Sources, resources and dire warnings:

Blockchain Investment Trends in Review

Satoshi Nakamoto

Drawbacks. Primary Challenges.

The Subtle Tyranny of Blockchain

Block Chain Dystopia?

Blockchain Revolution Review

What is Blockchain Technology?

Thank you Luke Descryptive for the header image.

6 comments

  • Wow, what an impressive blog post. That must have been a lot of work to put together! I wish I understood it better. Economics have always eluded me. I think I need to go back to Econ 101 to be able to understand anything beyond it. But ain’t nobody got time for that…

    Liked by 2 people

    • Economics may not be worth studying since everything that matters is pretty much counted as an “externality.” What matters to economists is rational decisions made under ideal conditions — a perfectly honest producer offering a good or service to a perfectly educated buyer. When does that ever happen? The value of clean air, water, bird song, mothering, people who make you laugh, who volunteer their time — externalities.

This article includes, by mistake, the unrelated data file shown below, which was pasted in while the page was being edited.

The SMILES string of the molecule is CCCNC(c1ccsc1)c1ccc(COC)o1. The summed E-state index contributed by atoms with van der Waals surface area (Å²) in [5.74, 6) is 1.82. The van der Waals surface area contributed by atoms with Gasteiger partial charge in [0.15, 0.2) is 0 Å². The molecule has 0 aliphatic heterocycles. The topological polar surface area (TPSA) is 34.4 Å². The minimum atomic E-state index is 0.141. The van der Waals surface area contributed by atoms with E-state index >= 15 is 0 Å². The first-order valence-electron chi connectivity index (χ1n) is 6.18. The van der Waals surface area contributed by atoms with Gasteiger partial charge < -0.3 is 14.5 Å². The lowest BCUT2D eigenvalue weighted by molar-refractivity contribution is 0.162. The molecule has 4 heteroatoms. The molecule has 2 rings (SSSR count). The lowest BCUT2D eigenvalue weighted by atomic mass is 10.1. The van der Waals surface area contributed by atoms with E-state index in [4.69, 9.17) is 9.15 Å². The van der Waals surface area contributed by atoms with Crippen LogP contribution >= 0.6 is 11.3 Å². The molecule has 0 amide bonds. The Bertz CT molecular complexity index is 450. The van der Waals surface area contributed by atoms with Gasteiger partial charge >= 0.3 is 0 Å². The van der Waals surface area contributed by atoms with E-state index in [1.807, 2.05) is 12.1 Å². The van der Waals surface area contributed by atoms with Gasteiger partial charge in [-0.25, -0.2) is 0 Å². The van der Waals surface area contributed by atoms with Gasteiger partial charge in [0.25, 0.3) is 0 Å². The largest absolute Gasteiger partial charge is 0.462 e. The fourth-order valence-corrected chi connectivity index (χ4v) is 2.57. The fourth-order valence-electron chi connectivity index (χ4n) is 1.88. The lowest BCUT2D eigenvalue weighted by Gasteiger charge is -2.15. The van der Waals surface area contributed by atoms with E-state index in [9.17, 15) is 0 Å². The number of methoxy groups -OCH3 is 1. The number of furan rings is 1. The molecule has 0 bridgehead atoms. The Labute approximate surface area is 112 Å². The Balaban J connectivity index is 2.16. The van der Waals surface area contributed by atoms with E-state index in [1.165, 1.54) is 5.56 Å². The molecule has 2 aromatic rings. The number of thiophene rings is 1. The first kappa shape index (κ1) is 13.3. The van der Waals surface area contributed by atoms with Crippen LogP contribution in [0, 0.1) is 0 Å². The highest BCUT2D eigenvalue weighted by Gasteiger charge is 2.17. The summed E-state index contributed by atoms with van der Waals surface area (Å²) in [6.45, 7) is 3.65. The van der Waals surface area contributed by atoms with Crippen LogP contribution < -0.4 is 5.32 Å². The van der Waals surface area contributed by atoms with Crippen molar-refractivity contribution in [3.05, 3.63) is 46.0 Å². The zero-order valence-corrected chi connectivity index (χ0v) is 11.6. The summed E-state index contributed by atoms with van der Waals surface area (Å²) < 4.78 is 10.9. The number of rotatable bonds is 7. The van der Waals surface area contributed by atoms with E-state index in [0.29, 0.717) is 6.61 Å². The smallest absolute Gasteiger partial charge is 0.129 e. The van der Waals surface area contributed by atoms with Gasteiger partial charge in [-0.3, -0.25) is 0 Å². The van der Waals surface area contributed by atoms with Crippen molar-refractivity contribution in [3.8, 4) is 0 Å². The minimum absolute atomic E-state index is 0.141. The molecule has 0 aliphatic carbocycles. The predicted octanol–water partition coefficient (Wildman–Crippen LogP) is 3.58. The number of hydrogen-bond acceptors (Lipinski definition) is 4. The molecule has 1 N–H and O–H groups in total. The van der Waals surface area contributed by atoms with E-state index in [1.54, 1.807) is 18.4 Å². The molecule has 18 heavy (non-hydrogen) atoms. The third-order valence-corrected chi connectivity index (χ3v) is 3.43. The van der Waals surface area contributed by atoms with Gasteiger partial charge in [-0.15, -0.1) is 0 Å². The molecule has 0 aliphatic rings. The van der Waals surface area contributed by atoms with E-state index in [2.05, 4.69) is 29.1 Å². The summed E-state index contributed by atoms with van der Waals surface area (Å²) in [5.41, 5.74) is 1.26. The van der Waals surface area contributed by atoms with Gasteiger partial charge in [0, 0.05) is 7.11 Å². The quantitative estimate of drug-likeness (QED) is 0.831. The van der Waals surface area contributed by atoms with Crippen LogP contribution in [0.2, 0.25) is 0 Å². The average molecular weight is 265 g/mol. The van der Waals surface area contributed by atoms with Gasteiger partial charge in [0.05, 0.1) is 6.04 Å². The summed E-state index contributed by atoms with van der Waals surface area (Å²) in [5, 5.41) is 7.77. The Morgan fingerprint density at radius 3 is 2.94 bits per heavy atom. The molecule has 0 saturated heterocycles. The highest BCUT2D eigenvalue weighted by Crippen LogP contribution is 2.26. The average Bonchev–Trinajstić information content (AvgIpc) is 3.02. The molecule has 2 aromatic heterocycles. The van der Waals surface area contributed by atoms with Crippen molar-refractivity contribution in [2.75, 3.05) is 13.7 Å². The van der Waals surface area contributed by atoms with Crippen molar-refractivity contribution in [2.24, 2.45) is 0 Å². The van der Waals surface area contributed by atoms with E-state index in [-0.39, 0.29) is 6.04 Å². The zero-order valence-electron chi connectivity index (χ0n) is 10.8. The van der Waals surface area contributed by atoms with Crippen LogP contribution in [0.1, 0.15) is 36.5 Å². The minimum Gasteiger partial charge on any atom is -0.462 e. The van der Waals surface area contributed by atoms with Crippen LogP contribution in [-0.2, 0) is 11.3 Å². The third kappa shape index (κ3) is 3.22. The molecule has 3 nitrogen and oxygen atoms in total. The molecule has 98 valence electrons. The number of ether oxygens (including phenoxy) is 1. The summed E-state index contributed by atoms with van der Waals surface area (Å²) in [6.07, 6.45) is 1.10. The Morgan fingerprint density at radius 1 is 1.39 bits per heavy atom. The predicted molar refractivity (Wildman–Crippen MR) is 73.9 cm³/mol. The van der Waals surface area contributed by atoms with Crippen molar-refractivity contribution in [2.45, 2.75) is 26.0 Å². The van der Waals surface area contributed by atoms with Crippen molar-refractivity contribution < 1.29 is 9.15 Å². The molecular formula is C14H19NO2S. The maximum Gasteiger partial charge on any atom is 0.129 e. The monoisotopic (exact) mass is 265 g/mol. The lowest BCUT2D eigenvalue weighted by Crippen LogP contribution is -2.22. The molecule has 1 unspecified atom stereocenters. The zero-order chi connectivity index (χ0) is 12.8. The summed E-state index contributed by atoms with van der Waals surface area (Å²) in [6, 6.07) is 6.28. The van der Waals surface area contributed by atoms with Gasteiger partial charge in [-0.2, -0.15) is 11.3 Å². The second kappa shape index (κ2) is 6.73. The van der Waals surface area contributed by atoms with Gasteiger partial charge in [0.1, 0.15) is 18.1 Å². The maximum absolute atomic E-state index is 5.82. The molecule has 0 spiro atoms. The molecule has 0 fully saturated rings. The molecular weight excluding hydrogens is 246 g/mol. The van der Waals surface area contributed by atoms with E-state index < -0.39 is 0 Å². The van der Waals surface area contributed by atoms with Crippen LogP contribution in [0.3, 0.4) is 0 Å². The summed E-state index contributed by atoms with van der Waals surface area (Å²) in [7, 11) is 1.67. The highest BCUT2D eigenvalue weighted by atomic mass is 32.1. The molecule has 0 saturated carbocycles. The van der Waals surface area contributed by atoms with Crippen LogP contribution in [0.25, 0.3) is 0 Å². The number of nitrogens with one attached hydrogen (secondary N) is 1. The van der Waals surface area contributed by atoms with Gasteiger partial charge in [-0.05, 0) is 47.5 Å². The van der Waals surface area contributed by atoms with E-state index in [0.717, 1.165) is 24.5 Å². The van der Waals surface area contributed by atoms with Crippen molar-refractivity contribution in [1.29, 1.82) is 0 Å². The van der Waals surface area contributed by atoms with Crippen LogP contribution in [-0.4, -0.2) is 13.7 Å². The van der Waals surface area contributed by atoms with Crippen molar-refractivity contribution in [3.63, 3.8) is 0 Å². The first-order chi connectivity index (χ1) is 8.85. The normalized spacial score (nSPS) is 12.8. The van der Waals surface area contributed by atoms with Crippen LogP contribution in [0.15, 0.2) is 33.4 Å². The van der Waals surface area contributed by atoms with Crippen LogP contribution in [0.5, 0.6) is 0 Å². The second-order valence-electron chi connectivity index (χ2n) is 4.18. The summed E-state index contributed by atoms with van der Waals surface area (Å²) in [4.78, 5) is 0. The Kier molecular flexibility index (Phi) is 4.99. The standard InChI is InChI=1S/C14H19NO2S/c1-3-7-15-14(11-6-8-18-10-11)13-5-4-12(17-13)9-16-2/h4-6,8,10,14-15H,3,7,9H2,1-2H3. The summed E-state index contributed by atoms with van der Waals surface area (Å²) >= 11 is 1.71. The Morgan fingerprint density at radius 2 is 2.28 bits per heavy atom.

Liked by 3 people

  • A highly informative and well put together piece, J.B., for which many thanks. Sadly, I didn’t buy Bitcoin when I was advised too — I’m far too cautious by nature — though, boy, you’d have to have nerves of steel watching the price jump all over the place. I imagine that most cryptocurrencies will come under regional legislation sooner or later (for tax collection purposes), although Blockchain looks sets to be big regardless. Didn’t I read somewhere that a few retail chains were already using it to hike prices at peak periods? Don’t buy your sandwich at lunchtime.

    Liked by 1 person